But all of them had to undergo between two and five years of training, under the supervision of an experimented traditional healer, to learn the trade before establishing their own practice. The traditional doctor develops his activities on two complementary levels, derived from the African concept of sickness: the supernatural or spiritual, and the corporal or physical level.

The supernatural level
The healer - as an expert on the feelings, beliefs and the dominant norms of conduct norms of the community to which the patient belongs - tries first to establish the “spiritual” cause of the ailment. Listening to the sick person or to his/her relatives, using divinatory techniques and putting himself in contact with the spirits of the ancestors, he will decide on what has broken the equilibrium of the person or the group and which evil forces are causing the sickness.
Once the deep cause has been established, the traditional doctor will prescribe the actions to follow – reparation of an injustice, reconciliation between antagonized persons, performance of the rites due to the ancestors, etc. – to restore the equilibrium within the individual or the social group. He also resorts to prayers and invocations destined to recover the favour of the ancestors and to send away the evil spirits.
It was this somehow “mysterious” aspect of the activities of the traditional healers what made westerners - missionaries included – dismiss them as ‘witchcraft’ and superstition. However, Hippocrates himself had already warned that one could not be a good doctor without being a good priest at the same time.
African traditional medicine maintains a strong connection between healing and spirituality because the population of the continent live deeply the psycho-religious values of the human person.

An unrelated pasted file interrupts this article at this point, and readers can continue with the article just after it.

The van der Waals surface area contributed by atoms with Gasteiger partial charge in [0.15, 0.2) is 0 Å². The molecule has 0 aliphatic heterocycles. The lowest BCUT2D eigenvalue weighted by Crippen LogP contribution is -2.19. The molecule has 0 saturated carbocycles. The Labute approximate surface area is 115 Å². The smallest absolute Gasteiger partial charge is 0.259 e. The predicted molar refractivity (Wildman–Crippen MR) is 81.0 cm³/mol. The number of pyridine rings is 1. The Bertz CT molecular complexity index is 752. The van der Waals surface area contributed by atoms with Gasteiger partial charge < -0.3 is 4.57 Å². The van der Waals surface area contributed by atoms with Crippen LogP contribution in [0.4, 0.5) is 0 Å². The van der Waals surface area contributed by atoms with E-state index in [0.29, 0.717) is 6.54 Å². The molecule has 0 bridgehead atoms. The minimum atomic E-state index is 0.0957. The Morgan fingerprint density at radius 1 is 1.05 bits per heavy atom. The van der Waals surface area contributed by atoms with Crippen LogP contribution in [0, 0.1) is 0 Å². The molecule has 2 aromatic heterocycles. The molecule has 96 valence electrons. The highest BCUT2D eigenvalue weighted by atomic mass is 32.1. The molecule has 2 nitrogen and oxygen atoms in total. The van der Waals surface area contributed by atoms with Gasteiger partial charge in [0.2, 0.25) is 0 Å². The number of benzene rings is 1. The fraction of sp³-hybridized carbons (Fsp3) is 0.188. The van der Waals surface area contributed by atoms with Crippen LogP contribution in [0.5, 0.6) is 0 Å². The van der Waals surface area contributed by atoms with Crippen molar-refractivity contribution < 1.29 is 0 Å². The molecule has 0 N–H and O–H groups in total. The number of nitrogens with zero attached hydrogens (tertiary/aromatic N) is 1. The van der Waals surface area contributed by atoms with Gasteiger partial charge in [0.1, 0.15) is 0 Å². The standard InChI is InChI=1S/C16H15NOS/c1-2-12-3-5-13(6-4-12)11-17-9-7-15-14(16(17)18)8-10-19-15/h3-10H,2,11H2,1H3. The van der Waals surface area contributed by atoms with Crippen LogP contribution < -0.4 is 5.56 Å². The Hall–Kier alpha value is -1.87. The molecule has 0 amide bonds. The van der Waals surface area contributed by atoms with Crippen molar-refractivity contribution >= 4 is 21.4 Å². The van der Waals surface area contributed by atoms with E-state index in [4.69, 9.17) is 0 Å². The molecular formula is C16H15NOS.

The physical level
Once the primary causes of the ailment are determined and treated, the traditional practitioners moves on to eliminate the corporal manifestation of the sickness. To do this, they make use of their vast knowledge of medicinal plants and of the therapeutic properties of certain animal parts and minerals.
Their own experience, added to the accumulated experience of their predecessors for generations, allow the healers to offer effective and cheap remedies for the main ailments afflicting the population of the continent, like malaria, stomach infections, respiratory problems, rheumatism, arthritis, sexual dysfunctions, anaemia, parasite infections, mental problems, bone fractures, etc.
After diagnosis of the type of sickness the patient suffers from, the traditional medicine-man selects the plant or collection of plants – leaves, roots, barks, stem…. – adequate to the treatment of the ailment. Sometimes, he will also use parts of animals or minerals whose curative properties complement those of the plants. With all those ingredients, the healer prepares a cooked paste or an infusion that the patients take orally or are applied to them topically. He may also incinerate those ingredients and apply the resulting powder on the small incisions done in the skin.